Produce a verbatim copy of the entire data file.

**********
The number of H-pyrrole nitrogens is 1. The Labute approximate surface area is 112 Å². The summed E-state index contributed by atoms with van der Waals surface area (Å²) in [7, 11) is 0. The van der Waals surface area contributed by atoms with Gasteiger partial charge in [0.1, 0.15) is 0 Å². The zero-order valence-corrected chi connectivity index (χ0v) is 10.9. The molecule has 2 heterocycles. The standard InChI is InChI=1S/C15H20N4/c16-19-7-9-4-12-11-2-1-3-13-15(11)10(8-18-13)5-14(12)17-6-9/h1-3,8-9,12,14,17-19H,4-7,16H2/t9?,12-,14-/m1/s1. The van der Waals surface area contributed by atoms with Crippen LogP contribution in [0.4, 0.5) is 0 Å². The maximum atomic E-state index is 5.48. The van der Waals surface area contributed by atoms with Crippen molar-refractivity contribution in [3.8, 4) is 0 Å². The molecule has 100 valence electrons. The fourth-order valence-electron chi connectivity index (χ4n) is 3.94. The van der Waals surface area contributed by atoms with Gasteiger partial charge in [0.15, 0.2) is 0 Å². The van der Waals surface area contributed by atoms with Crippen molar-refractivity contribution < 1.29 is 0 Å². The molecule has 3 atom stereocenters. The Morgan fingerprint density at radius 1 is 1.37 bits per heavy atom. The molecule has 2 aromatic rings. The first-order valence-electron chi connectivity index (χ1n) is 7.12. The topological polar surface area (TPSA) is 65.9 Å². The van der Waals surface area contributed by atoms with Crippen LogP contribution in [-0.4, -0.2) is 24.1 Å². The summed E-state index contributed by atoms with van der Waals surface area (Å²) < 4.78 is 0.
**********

The number of H-pyrrole nitrogens is 1. The Labute approximate surface area is 112 Å². The summed E-state index contributed by atoms with van der Waals surface area (Å²) in [7, 11) is 0. The van der Waals surface area contributed by atoms with Gasteiger partial charge in [0.1, 0.15) is 0 Å². The zero-order valence-corrected chi connectivity index (χ0v) is 10.9. The molecule has 2 heterocycles. The standard InChI is InChI=1S/C15H20N4/c16-19-7-9-4-12-11-2-1-3-13-15(11)10(8-18-13)5-14(12)17-6-9/h1-3,8-9,12,14,17-19H,4-7,16H2/t9?,12-,14-/m1/s1. The van der Waals surface area contributed by atoms with Crippen LogP contribution in [0.4, 0.5) is 0 Å². The maximum atomic E-state index is 5.48. The van der Waals surface area contributed by atoms with Crippen molar-refractivity contribution in [3.8, 4) is 0 Å². The molecule has 100 valence electrons. The fourth-order valence-electron chi connectivity index (χ4n) is 3.94. The van der Waals surface area contributed by atoms with Gasteiger partial charge in [0.15, 0.2) is 0 Å². The van der Waals surface area contributed by atoms with Crippen molar-refractivity contribution < 1.29 is 0 Å². The molecule has 3 atom stereocenters. The Morgan fingerprint density at radius 1 is 1.37 bits per heavy atom. The molecule has 2 aromatic rings. The first-order valence-electron chi connectivity index (χ1n) is 7.12. The topological polar surface area (TPSA) is 65.9 Å². The van der Waals surface area contributed by atoms with Crippen LogP contribution in [-0.4, -0.2) is 24.1 Å². The summed E-state index contributed by atoms with van der Waals surface area (Å²) < 4.78 is 0.